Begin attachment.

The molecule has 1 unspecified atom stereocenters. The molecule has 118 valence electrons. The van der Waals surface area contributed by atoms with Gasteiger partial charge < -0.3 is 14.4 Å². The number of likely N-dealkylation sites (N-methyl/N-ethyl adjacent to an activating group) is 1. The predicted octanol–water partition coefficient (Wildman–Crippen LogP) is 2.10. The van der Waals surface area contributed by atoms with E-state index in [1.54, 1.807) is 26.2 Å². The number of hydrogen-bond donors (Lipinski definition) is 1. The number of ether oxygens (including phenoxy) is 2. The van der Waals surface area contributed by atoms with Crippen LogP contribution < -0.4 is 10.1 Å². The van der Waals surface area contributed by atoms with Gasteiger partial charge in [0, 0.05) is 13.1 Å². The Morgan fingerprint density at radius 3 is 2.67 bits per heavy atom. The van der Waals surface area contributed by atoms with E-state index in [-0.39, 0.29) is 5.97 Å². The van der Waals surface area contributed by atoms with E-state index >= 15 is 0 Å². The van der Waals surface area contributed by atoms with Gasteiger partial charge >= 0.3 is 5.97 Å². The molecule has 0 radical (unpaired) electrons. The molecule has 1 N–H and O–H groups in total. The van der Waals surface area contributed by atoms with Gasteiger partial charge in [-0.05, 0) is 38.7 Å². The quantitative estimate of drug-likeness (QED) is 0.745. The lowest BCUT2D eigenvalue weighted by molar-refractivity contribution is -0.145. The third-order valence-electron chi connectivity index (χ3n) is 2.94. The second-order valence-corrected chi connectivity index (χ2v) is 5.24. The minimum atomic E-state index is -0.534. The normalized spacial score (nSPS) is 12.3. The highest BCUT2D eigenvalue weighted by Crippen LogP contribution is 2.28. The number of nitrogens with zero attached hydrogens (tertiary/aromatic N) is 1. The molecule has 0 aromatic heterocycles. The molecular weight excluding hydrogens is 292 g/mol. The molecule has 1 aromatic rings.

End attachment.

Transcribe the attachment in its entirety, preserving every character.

The molecule has 1 unspecified atom stereocenters. The molecule has 118 valence electrons. The van der Waals surface area contributed by atoms with Gasteiger partial charge < -0.3 is 14.4 Å². The number of likely N-dealkylation sites (N-methyl/N-ethyl adjacent to an activating group) is 1. The predicted octanol–water partition coefficient (Wildman–Crippen LogP) is 2.10. The van der Waals surface area contributed by atoms with E-state index in [1.54, 1.807) is 26.2 Å². The number of hydrogen-bond donors (Lipinski definition) is 1. The number of ether oxygens (including phenoxy) is 2. The van der Waals surface area contributed by atoms with Crippen LogP contribution < -0.4 is 10.1 Å². The van der Waals surface area contributed by atoms with Gasteiger partial charge in [0, 0.05) is 13.1 Å². The Morgan fingerprint density at radius 3 is 2.67 bits per heavy atom. The van der Waals surface area contributed by atoms with E-state index in [-0.39, 0.29) is 5.97 Å². The van der Waals surface area contributed by atoms with E-state index >= 15 is 0 Å². The van der Waals surface area contributed by atoms with Gasteiger partial charge >= 0.3 is 5.97 Å². The molecule has 0 radical (unpaired) electrons. The molecule has 1 N–H and O–H groups in total. The van der Waals surface area contributed by atoms with Gasteiger partial charge in [-0.05, 0) is 38.7 Å². The quantitative estimate of drug-likeness (QED) is 0.745. The lowest BCUT2D eigenvalue weighted by molar-refractivity contribution is -0.145. The third-order valence-electron chi connectivity index (χ3n) is 2.94. The second-order valence-corrected chi connectivity index (χ2v) is 5.24. The minimum atomic E-state index is -0.534. The normalized spacial score (nSPS) is 12.3. The highest BCUT2D eigenvalue weighted by Crippen LogP contribution is 2.28. The number of nitrogens with zero attached hydrogens (tertiary/aromatic N) is 1. The molecule has 0 aromatic heterocycles. The molecular weight excluding hydrogens is 292 g/mol. The molecule has 1 aromatic rings.